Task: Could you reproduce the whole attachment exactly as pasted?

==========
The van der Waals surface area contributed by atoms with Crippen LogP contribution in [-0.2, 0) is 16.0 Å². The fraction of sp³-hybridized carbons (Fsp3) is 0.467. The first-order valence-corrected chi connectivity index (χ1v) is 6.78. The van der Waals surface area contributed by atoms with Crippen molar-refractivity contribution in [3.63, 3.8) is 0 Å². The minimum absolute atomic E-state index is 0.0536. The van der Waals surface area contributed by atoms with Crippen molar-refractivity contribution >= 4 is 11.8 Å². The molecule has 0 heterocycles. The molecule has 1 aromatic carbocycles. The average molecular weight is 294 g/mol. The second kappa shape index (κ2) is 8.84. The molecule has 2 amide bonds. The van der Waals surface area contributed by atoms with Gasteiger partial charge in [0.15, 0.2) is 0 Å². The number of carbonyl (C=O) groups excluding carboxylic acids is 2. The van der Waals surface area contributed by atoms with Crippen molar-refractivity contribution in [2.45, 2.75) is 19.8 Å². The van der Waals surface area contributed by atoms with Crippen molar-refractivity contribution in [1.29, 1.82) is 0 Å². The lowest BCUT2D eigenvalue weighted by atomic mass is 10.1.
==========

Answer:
The van der Waals surface area contributed by atoms with Crippen LogP contribution in [-0.2, 0) is 16.0 Å². The fraction of sp³-hybridized carbons (Fsp3) is 0.467. The first-order valence-corrected chi connectivity index (χ1v) is 6.78. The van der Waals surface area contributed by atoms with Crippen molar-refractivity contribution in [3.63, 3.8) is 0 Å². The minimum absolute atomic E-state index is 0.0536. The van der Waals surface area contributed by atoms with Crippen molar-refractivity contribution >= 4 is 11.8 Å². The molecule has 0 heterocycles. The molecule has 1 aromatic carbocycles. The average molecular weight is 294 g/mol. The second kappa shape index (κ2) is 8.84. The molecule has 2 amide bonds. The van der Waals surface area contributed by atoms with Gasteiger partial charge in [0.15, 0.2) is 0 Å². The number of carbonyl (C=O) groups excluding carboxylic acids is 2. The van der Waals surface area contributed by atoms with Crippen molar-refractivity contribution in [2.45, 2.75) is 19.8 Å². The van der Waals surface area contributed by atoms with Crippen molar-refractivity contribution in [1.29, 1.82) is 0 Å². The lowest BCUT2D eigenvalue weighted by atomic mass is 10.1.